Tom Hood: Yeah. I would completely agree with you and that notion that let’s face it we are dealing with this idea of exponential change. So that’s the, I think that’s what you know you were talking about, that’s what I certainly worry about. So I think you know well I had hope from this AICPA conference that I started to see things happening in that perspective. People really focussing on this pace. I think you know as a profession we’ve always been able to adapt. The question is can we speed it up a bit to catch up with this and then you know get a handle on it. Right?
Pete: Right. The other side that I think about is you know, the accounting programs out there are full of students and they are coming into the profession but I am thinking about that sophomore accounting student at whatever university, by the time they graduate what we have taught them in the classroom will that even translate to the work environment?
Tom Hood: Well they are already talking about that and I think you know they were saying that you are at a point now where in half life of a college degree literally is gonna be two or three years and literally by the time you start college what you learn will be completely obsolete by the time you graduate from college.
Pete: Exactly. And even though what they do teach us in University gives us a, somewhat of a foundation of accounting, understanding the balance sheets, income statements, debits, credits and all of that and helping us pass the CPA exam, it falls short on some of these other skillsets that we are saying that CPA’s need that really should be part of the accounting curriculum.
Tom Hood: Absolutely. I mean, I think there is some movements to try to change that from the academia perspective and then the other part quite frankly teaches that the employers are gonna have to pick up the pace too because it’s gonna take a while for education higher ed to adjust but so what that means is you are gonna need to make up for that gap inside your firm in your company.
Pete: Yeah and having spent some time in higher ed and academia, I know they can turn a battleship on a dime. And they are not quick to change. So yeah it is gonna fall on the employer and I guess the next, my next status relates to that is hopefully that employer whether it’s the firm or organization having to provide learning in these new skillsets, that they look at this as an investment in the organization, not a cost of doing business.
Tom Hood: Right. It’s true.
Pete: Because if we look at it as a cost of doing business or you know you are talking demographics as you well know millennials have outnumbered us now in the workplace and there is no way that we are gonna be number one. CNBC, I believe last year, late last year said that millennials had over over two trillion dollars to GDP in the U.S. so we have gotta this huge force coming in. Well excuse me, I take that back. We have got a huge force that’s here and now-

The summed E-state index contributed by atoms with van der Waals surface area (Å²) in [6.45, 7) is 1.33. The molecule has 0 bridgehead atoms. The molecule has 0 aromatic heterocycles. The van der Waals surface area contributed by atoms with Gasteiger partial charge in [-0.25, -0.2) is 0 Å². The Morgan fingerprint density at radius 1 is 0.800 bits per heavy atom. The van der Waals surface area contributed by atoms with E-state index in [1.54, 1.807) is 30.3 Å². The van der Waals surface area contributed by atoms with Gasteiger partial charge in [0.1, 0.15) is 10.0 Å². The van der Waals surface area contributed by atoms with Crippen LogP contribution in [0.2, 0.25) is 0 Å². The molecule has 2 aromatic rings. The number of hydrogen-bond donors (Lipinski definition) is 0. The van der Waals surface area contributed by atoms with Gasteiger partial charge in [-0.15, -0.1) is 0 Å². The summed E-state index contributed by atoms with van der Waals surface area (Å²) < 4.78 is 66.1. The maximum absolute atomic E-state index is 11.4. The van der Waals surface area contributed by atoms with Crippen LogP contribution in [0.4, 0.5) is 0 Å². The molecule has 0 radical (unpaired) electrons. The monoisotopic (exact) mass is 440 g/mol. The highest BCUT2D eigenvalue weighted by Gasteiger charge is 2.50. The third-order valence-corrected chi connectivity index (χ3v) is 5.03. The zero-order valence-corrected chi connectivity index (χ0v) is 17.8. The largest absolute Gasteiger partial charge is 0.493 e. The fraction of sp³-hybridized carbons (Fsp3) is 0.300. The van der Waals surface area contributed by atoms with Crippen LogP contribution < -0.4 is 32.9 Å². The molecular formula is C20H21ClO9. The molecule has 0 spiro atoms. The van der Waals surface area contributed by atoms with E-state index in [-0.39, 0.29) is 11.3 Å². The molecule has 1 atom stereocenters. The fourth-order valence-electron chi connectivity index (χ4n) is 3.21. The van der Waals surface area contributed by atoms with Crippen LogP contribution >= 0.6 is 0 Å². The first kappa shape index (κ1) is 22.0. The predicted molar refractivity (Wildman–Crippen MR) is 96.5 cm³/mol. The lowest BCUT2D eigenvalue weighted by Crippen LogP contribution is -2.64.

Tom Hood: Right.
Pete: That we need to begin to adapt to that and provide that investment because there is a shown that if you invest in your people and give them what they need and may be now give them, may be little bit bigger voice within your organization, they are not gonna leave. But the tag on millennials are, “Well they are just gonna leave in a few years so why should I you know provide them the skills and they are just gonna take it some place else. “ I think …
Tom Hood: Yup.
Pete: I think that’s out of date thinking.
Tom Hood: Excellent question. I mean I think it’s the old, if we train them, the will leave and the corollary is what if we don’t train them and they stay.
Pete: Stay. exactly, exactly. So you know I think we have as a profession a lot on our plate to look at and to be prepared for because as you said things are moving in such a rapid manner versus you know I remember when I had an eight track player, then I went to a cassette player, it just seemed, but now we are going quicker, faster. What I read the other day Uber is looking at purchasing driverless cars for their fleet in the future. So it’s real and in front of us. Any other thing, any other big takeaway that you got out of council?
Tom Hood: I may, I think the other part is I think there were certainly the AICPA, many state societies, other groups. So I think the beauty is there is as a profession we are start to work on and think about this. So there are some resources that people are working on and trying to help facilitate this. I saw the institute basically make a call for leadership saying, “We need new people in council to be leaders and help guide this profession through this big, giant shift change.” and so that gives me hope when I see that kind of stuff.
Pete: Yeah. Well you can pass this along to Barry, being a former council member and really see this issue. I am willing to help out anything which way I can.
Tom Hood: Awesome. Well, I will you know right now they have got, they are rolling out like their own kind of resource type thing around this stuff but I think the bottomline is that to spread the message , training people in the new skills, some of those kind of things that you are already doing Pete, is the kind of stuff that we need to keep doing.
Pete: Well, I thank you and I thank BLI for the opportunity to put me in front of a wide variety of audiences and I will keep carrying the flag.
Tom Hood: I hear you. Let’s do it, let’s do it.
Pete: So not to take up too much more of your time but I, something I just instituted that, I don’t remember Tom, are you a golfer?